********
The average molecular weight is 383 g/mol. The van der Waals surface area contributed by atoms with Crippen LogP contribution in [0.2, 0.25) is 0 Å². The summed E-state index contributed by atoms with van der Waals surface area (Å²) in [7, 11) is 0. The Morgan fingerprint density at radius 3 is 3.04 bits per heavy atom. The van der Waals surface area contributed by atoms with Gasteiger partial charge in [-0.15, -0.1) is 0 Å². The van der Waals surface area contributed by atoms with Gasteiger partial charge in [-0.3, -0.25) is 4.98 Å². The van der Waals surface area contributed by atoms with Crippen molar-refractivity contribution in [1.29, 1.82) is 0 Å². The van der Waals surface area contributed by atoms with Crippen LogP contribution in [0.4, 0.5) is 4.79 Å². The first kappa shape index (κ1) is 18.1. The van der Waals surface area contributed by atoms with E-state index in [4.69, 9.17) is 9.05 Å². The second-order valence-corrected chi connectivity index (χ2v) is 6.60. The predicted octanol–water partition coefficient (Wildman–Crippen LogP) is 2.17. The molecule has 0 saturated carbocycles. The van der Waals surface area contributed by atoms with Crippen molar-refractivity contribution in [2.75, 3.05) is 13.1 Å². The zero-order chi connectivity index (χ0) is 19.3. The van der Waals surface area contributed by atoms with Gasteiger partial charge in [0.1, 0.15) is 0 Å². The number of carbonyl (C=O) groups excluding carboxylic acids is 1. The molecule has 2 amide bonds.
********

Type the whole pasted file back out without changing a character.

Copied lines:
The average molecular weight is 383 g/mol. The van der Waals surface area contributed by atoms with Crippen LogP contribution in [0.2, 0.25) is 0 Å². The summed E-state index contributed by atoms with van der Waals surface area (Å²) in [7, 11) is 0. The Morgan fingerprint density at radius 3 is 3.04 bits per heavy atom. The van der Waals surface area contributed by atoms with Gasteiger partial charge in [-0.15, -0.1) is 0 Å². The van der Waals surface area contributed by atoms with Gasteiger partial charge in [-0.3, -0.25) is 4.98 Å². The van der Waals surface area contributed by atoms with Crippen molar-refractivity contribution in [1.29, 1.82) is 0 Å². The van der Waals surface area contributed by atoms with Crippen LogP contribution in [0.4, 0.5) is 4.79 Å². The first kappa shape index (κ1) is 18.1. The van der Waals surface area contributed by atoms with E-state index in [4.69, 9.17) is 9.05 Å². The second-order valence-corrected chi connectivity index (χ2v) is 6.60. The predicted octanol–water partition coefficient (Wildman–Crippen LogP) is 2.17. The molecule has 0 saturated carbocycles. The van der Waals surface area contributed by atoms with Crippen molar-refractivity contribution in [2.75, 3.05) is 13.1 Å². The zero-order chi connectivity index (χ0) is 19.3. The van der Waals surface area contributed by atoms with Gasteiger partial charge in [0.1, 0.15) is 0 Å². The number of carbonyl (C=O) groups excluding carboxylic acids is 1. The molecule has 2 amide bonds.